Stakeholders Meet over Avian Flu14 August 2008
NAMIBIA - Officials from the Ministry of Health and Social Services, marine experts, and representatives of the Police and the Namibian Defence Force are in Walvis Bay for a two-day workshop on avian influenza.
The workshop is aimed at formulating a Rapid Response Team at local level to complement the country’s efforts as part of SADC countries’ efforts to control the spread of the disease, according to New Era. The workshop follows an earlier visit by representatives of the FAO to the coastal towns to assess the implementation of avian influenza response.
At SADC level, the Centre for Disease Control (CDC) in South Africa organised similar workshops where training and sensitisation on bird flu was provided. The training was aimed at passing on knowledge to the various countries’ representatives, who would in turn pass over the knowledge to relevant stakeholders in their own countries.
Avian influenza is an infection caused by bird flu viruses. These viruses occur naturally among birds. Wild birds worldwide are reported to carry the viruses in their intestines, but usually do not get sick from them. However, avian influenza is very contagious among birds and can infect domesticated birds, including chickens, ducks, and turkeys, often killing them.
Infected birds shed influenza virus in their saliva, nasal secretions and faeces. Susceptible birds become infected when they have contact with contaminated secretions or excretions or with surfaces that are contaminated with secretions or excretions from infected birds. Domesticated birds may become infected with avian influenza virus through direct contact with infected waterfowl or other infected poultry, or through contact with surfaces (such as dirt or cages) or materials (such as water or feed) that have been contaminated with the virus.
Migratory birds making their way into other countries beyond their origins have been reported as one of the major factors fuelling the spread of bird flu to those countries. Due to the large presence of migratory birds often found along the Namibian shores and coastline, the Ministry of Health deemed it necessary to convene the workshop as a direct response to earlier regional efforts to prevent a catastrophe in the event of another outbreak of the disease.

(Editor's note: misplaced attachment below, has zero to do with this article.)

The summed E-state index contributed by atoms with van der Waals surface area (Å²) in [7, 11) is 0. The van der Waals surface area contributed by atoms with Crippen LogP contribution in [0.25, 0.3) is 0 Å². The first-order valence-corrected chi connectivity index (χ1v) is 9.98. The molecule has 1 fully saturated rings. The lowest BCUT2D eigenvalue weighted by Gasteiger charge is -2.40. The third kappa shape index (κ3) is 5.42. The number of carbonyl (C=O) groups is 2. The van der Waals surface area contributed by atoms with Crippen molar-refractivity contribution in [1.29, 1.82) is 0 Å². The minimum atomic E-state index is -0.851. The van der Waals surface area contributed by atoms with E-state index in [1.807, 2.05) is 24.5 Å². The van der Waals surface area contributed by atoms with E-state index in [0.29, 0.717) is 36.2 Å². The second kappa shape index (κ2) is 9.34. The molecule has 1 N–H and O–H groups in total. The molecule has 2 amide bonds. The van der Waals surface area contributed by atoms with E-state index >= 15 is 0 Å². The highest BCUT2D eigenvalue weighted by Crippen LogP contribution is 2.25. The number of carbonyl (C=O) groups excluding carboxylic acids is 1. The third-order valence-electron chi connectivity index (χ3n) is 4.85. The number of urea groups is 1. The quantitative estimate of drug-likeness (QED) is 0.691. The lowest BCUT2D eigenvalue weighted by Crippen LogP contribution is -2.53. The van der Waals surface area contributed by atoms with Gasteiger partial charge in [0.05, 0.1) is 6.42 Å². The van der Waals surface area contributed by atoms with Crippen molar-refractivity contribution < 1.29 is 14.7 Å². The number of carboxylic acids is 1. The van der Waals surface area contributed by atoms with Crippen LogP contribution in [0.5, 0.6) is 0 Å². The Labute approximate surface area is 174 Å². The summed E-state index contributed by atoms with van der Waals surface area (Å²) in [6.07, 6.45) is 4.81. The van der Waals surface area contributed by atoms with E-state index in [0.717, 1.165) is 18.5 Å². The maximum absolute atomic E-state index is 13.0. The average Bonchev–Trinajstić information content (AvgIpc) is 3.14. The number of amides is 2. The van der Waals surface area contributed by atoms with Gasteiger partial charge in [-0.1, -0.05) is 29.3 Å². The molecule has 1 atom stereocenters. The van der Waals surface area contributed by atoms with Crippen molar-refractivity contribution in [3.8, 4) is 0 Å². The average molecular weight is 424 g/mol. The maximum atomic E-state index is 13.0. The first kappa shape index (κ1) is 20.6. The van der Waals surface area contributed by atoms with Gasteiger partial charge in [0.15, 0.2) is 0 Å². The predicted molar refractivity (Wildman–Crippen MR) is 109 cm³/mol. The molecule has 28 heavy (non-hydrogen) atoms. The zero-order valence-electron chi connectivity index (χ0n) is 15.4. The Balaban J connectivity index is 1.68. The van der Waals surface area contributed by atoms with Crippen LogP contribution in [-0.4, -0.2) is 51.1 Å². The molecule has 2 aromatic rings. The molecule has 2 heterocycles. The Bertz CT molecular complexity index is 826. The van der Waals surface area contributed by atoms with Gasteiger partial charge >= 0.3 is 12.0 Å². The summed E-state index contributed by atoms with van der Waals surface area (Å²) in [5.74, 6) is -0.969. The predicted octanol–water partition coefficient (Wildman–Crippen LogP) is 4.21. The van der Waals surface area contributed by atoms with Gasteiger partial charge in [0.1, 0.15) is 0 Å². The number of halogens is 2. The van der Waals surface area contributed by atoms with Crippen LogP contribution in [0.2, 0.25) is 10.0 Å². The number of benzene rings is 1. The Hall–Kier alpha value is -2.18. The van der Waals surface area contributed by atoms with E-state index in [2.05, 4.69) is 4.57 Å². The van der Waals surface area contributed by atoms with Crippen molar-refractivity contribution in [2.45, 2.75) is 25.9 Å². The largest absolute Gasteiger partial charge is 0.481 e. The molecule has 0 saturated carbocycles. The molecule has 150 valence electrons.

Infection with avian influenza viruses in domestic poultry causes two main forms of disease that are distinguished by low and high extremes of virulence. The low pathogenic form may go undetected and usually causes only mild symptoms (such as ruffled feathers and a drop in egg production).
However, the highly pathogenic form, H5N1 virus, spreads more rapidly through flocks of poultry. This form may cause diseases that affect multiple internal organs and has a mortality rate that can reach 90-100 percent often within 48 hours.
The State veterinarian at Walvis Bay, Dr Elizabeth Homateni-Kamberuka, who is facilitating the workshop, said the workshop became vital in order to form a Rapid Response Team that would be deployed in the event of an outbreak of bird flu.
"This workshop is important for the region to be prepared and respond as rapidly as possible in the case of an outbreak, as these people will be deployed in the field to deal with a confirmed or suspected outbreak of avian influenza in humans or birds," she said.
Although the H5N1 virus does not usually infect people, infections with these viruses have been reported in humans. Most of these cases have resulted from people having direct or close contact with H5N1-infected poultry or H5N1-contaminated surfaces.
Of the human cases associated with H5N1 outbreaks in poultry and wild birds, more than half of the people reported to be infected with the virus have died. Most cases have occurred in previously healthy children and young adults and have resulted from direct or close contact with H5N1-infected poultry or H5N1-contaminated surfaces. In general, H5N1 remains a very rare disease in people. The H5N1 virus does not infect humans easily and if a person is infected, it is very difficult for the virus to spread to another person.
While there has been some human-to-human spread of H5N1, it has been limited, inefficient and unsustained. Nonetheless, because all influenza viruses have the ability to change, scientists are concerned that H5N1 virus one day could be able to infect humans and spread easily from one person to another.
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